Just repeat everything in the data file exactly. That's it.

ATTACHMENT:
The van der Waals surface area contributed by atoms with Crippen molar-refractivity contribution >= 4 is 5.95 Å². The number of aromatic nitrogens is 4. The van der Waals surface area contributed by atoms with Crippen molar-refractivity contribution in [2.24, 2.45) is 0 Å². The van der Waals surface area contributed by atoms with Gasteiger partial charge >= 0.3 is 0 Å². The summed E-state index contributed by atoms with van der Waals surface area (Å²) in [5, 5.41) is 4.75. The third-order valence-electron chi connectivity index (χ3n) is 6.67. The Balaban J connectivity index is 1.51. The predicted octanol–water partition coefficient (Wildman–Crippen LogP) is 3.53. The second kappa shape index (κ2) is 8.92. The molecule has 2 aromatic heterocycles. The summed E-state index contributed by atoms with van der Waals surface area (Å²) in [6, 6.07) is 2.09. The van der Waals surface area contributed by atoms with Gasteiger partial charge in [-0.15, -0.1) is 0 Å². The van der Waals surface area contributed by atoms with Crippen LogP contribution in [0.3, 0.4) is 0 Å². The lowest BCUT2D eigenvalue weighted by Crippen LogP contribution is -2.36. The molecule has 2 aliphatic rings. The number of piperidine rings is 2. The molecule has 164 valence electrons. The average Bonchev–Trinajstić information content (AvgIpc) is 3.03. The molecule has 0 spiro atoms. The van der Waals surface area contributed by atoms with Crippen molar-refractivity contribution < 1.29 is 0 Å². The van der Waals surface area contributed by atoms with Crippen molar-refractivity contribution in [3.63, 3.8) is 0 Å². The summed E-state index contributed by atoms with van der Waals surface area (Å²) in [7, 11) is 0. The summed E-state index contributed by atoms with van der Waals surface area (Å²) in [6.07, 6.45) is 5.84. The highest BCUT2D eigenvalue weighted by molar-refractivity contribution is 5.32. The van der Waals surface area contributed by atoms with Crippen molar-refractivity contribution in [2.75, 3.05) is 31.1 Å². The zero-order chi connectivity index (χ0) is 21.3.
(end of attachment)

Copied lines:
The van der Waals surface area contributed by atoms with Crippen molar-refractivity contribution >= 4 is 5.95 Å². The number of aromatic nitrogens is 4. The van der Waals surface area contributed by atoms with Crippen molar-refractivity contribution in [2.24, 2.45) is 0 Å². The van der Waals surface area contributed by atoms with Gasteiger partial charge >= 0.3 is 0 Å². The summed E-state index contributed by atoms with van der Waals surface area (Å²) in [5, 5.41) is 4.75. The third-order valence-electron chi connectivity index (χ3n) is 6.67. The Balaban J connectivity index is 1.51. The predicted octanol–water partition coefficient (Wildman–Crippen LogP) is 3.53. The second kappa shape index (κ2) is 8.92. The molecule has 2 aromatic heterocycles. The summed E-state index contributed by atoms with van der Waals surface area (Å²) in [6, 6.07) is 2.09. The van der Waals surface area contributed by atoms with Gasteiger partial charge in [-0.15, -0.1) is 0 Å². The van der Waals surface area contributed by atoms with Crippen LogP contribution in [0.3, 0.4) is 0 Å². The lowest BCUT2D eigenvalue weighted by Crippen LogP contribution is -2.36. The molecule has 2 aliphatic rings. The number of piperidine rings is 2. The molecule has 164 valence electrons. The average Bonchev–Trinajstić information content (AvgIpc) is 3.03. The molecule has 0 spiro atoms. The van der Waals surface area contributed by atoms with Crippen molar-refractivity contribution < 1.29 is 0 Å². The van der Waals surface area contributed by atoms with Crippen molar-refractivity contribution in [3.63, 3.8) is 0 Å². The summed E-state index contributed by atoms with van der Waals surface area (Å²) in [7, 11) is 0. The summed E-state index contributed by atoms with van der Waals surface area (Å²) in [6.07, 6.45) is 5.84. The highest BCUT2D eigenvalue weighted by molar-refractivity contribution is 5.32. The van der Waals surface area contributed by atoms with Crippen molar-refractivity contribution in [2.75, 3.05) is 31.1 Å². The zero-order chi connectivity index (χ0) is 21.3.